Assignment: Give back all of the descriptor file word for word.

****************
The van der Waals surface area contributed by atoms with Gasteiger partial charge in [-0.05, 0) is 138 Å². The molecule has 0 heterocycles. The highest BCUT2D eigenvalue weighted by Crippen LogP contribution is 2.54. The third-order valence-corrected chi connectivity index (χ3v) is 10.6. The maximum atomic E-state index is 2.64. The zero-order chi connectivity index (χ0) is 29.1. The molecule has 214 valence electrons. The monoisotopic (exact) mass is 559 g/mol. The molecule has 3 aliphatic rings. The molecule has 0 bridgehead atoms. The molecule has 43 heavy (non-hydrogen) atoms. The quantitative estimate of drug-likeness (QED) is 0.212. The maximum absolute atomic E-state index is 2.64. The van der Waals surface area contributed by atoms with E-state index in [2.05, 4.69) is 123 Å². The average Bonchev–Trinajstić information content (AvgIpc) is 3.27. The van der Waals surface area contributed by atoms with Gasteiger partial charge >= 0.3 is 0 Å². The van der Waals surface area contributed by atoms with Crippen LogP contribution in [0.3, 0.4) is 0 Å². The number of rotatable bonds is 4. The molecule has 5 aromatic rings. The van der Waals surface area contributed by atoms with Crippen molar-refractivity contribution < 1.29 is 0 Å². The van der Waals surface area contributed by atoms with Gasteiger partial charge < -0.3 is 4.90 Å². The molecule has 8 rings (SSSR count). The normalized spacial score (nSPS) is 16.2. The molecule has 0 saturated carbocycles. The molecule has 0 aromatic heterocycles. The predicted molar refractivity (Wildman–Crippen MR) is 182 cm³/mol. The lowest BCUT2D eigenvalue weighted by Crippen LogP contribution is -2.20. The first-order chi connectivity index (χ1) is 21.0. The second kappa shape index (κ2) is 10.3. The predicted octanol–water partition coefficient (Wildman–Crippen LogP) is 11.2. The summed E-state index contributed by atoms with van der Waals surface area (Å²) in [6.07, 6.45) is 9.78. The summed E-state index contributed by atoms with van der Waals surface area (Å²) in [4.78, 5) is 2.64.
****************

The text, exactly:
The van der Waals surface area contributed by atoms with Gasteiger partial charge in [-0.05, 0) is 138 Å². The molecule has 0 heterocycles. The highest BCUT2D eigenvalue weighted by Crippen LogP contribution is 2.54. The third-order valence-corrected chi connectivity index (χ3v) is 10.6. The maximum atomic E-state index is 2.64. The zero-order chi connectivity index (χ0) is 29.1. The molecule has 214 valence electrons. The monoisotopic (exact) mass is 559 g/mol. The molecule has 3 aliphatic rings. The molecule has 0 bridgehead atoms. The molecule has 43 heavy (non-hydrogen) atoms. The quantitative estimate of drug-likeness (QED) is 0.212. The maximum absolute atomic E-state index is 2.64. The van der Waals surface area contributed by atoms with E-state index in [2.05, 4.69) is 123 Å². The average Bonchev–Trinajstić information content (AvgIpc) is 3.27. The van der Waals surface area contributed by atoms with Gasteiger partial charge >= 0.3 is 0 Å². The van der Waals surface area contributed by atoms with Crippen LogP contribution in [0.3, 0.4) is 0 Å². The number of rotatable bonds is 4. The molecule has 5 aromatic rings. The van der Waals surface area contributed by atoms with Crippen molar-refractivity contribution < 1.29 is 0 Å². The van der Waals surface area contributed by atoms with Gasteiger partial charge < -0.3 is 4.90 Å². The molecule has 8 rings (SSSR count). The normalized spacial score (nSPS) is 16.2. The molecule has 0 saturated carbocycles. The molecule has 0 aromatic heterocycles. The predicted molar refractivity (Wildman–Crippen MR) is 182 cm³/mol. The lowest BCUT2D eigenvalue weighted by Crippen LogP contribution is -2.20. The first-order chi connectivity index (χ1) is 21.0. The second kappa shape index (κ2) is 10.3. The predicted octanol–water partition coefficient (Wildman–Crippen LogP) is 11.2. The summed E-state index contributed by atoms with van der Waals surface area (Å²) in [6.07, 6.45) is 9.78. The summed E-state index contributed by atoms with van der Waals surface area (Å²) in [4.78, 5) is 2.64.